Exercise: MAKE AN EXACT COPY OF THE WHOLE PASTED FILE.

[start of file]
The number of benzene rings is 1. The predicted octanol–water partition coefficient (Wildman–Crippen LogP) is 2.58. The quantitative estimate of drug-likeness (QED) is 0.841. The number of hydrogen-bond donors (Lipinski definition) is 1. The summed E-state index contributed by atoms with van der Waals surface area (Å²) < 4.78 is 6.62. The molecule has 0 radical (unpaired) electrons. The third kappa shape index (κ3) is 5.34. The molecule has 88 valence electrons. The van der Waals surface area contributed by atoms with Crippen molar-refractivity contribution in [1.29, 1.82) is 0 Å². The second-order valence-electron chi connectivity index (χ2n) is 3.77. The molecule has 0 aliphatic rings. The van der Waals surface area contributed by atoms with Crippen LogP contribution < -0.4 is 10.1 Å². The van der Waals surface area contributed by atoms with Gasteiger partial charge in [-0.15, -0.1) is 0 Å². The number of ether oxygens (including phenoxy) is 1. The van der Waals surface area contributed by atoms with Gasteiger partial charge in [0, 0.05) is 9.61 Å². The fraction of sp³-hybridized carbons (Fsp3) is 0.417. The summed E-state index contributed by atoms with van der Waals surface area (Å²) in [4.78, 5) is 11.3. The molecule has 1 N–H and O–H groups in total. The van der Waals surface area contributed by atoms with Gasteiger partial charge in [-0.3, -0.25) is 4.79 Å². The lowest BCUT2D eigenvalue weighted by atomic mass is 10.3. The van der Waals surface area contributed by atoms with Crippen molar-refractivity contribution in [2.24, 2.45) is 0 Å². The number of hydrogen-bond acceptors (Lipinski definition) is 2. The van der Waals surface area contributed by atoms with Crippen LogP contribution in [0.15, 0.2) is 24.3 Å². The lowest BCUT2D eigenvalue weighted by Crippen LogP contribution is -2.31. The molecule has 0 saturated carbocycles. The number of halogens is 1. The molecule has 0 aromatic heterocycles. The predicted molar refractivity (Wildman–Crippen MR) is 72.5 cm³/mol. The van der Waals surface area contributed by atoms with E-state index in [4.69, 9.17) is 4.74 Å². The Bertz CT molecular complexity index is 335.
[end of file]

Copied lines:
The number of benzene rings is 1. The predicted octanol–water partition coefficient (Wildman–Crippen LogP) is 2.58. The quantitative estimate of drug-likeness (QED) is 0.841. The number of hydrogen-bond donors (Lipinski definition) is 1. The summed E-state index contributed by atoms with van der Waals surface area (Å²) < 4.78 is 6.62. The molecule has 0 radical (unpaired) electrons. The third kappa shape index (κ3) is 5.34. The molecule has 88 valence electrons. The van der Waals surface area contributed by atoms with Crippen molar-refractivity contribution in [1.29, 1.82) is 0 Å². The second-order valence-electron chi connectivity index (χ2n) is 3.77. The molecule has 0 aliphatic rings. The van der Waals surface area contributed by atoms with Crippen LogP contribution < -0.4 is 10.1 Å². The van der Waals surface area contributed by atoms with Gasteiger partial charge in [-0.15, -0.1) is 0 Å². The number of ether oxygens (including phenoxy) is 1. The van der Waals surface area contributed by atoms with Gasteiger partial charge in [0, 0.05) is 9.61 Å². The fraction of sp³-hybridized carbons (Fsp3) is 0.417. The summed E-state index contributed by atoms with van der Waals surface area (Å²) in [4.78, 5) is 11.3. The molecule has 1 N–H and O–H groups in total. The van der Waals surface area contributed by atoms with Gasteiger partial charge in [-0.3, -0.25) is 4.79 Å². The lowest BCUT2D eigenvalue weighted by atomic mass is 10.3. The van der Waals surface area contributed by atoms with Crippen molar-refractivity contribution in [2.24, 2.45) is 0 Å². The number of hydrogen-bond acceptors (Lipinski definition) is 2. The van der Waals surface area contributed by atoms with Crippen LogP contribution in [0.15, 0.2) is 24.3 Å². The lowest BCUT2D eigenvalue weighted by Crippen LogP contribution is -2.31. The molecule has 0 saturated carbocycles. The number of halogens is 1. The molecule has 0 aromatic heterocycles. The predicted molar refractivity (Wildman–Crippen MR) is 72.5 cm³/mol. The van der Waals surface area contributed by atoms with E-state index in [4.69, 9.17) is 4.74 Å². The Bertz CT molecular complexity index is 335.